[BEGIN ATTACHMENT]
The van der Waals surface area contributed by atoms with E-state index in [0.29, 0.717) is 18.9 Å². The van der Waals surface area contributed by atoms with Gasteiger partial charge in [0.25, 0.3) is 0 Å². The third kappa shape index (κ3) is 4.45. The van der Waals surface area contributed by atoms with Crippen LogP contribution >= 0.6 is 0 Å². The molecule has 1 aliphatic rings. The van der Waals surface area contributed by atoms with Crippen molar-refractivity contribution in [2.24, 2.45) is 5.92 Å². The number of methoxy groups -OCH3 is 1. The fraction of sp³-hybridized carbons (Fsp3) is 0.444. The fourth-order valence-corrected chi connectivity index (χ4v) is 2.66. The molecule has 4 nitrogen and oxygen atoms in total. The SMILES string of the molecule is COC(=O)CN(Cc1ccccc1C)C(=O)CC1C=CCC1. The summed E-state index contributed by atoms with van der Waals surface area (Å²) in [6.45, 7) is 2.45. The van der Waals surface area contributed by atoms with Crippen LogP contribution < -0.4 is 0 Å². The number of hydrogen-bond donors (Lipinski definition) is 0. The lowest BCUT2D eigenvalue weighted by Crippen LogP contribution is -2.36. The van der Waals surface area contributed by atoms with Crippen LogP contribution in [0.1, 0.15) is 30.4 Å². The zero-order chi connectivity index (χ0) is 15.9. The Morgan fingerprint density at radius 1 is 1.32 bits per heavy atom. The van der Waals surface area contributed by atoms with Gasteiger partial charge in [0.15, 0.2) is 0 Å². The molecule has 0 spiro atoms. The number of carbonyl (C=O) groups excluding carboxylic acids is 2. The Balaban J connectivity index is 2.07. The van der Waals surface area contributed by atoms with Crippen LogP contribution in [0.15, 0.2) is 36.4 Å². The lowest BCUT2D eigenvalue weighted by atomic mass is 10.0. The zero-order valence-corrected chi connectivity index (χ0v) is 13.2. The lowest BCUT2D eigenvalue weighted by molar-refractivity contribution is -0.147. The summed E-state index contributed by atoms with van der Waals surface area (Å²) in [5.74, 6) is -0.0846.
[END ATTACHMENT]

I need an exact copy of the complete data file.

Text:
The van der Waals surface area contributed by atoms with E-state index in [0.29, 0.717) is 18.9 Å². The van der Waals surface area contributed by atoms with Gasteiger partial charge in [0.25, 0.3) is 0 Å². The third kappa shape index (κ3) is 4.45. The van der Waals surface area contributed by atoms with Crippen LogP contribution >= 0.6 is 0 Å². The molecule has 1 aliphatic rings. The van der Waals surface area contributed by atoms with Crippen molar-refractivity contribution in [2.24, 2.45) is 5.92 Å². The number of methoxy groups -OCH3 is 1. The fraction of sp³-hybridized carbons (Fsp3) is 0.444. The fourth-order valence-corrected chi connectivity index (χ4v) is 2.66. The molecule has 4 nitrogen and oxygen atoms in total. The SMILES string of the molecule is COC(=O)CN(Cc1ccccc1C)C(=O)CC1C=CCC1. The summed E-state index contributed by atoms with van der Waals surface area (Å²) in [6.45, 7) is 2.45. The van der Waals surface area contributed by atoms with Crippen LogP contribution < -0.4 is 0 Å². The number of hydrogen-bond donors (Lipinski definition) is 0. The lowest BCUT2D eigenvalue weighted by Crippen LogP contribution is -2.36. The van der Waals surface area contributed by atoms with Crippen LogP contribution in [0.1, 0.15) is 30.4 Å². The zero-order chi connectivity index (χ0) is 15.9. The Morgan fingerprint density at radius 1 is 1.32 bits per heavy atom. The van der Waals surface area contributed by atoms with Gasteiger partial charge in [0.15, 0.2) is 0 Å². The molecule has 0 spiro atoms. The number of carbonyl (C=O) groups excluding carboxylic acids is 2. The Balaban J connectivity index is 2.07. The van der Waals surface area contributed by atoms with Crippen LogP contribution in [0.15, 0.2) is 36.4 Å². The lowest BCUT2D eigenvalue weighted by atomic mass is 10.0. The zero-order valence-corrected chi connectivity index (χ0v) is 13.2. The lowest BCUT2D eigenvalue weighted by molar-refractivity contribution is -0.147. The summed E-state index contributed by atoms with van der Waals surface area (Å²) in [5.74, 6) is -0.0846.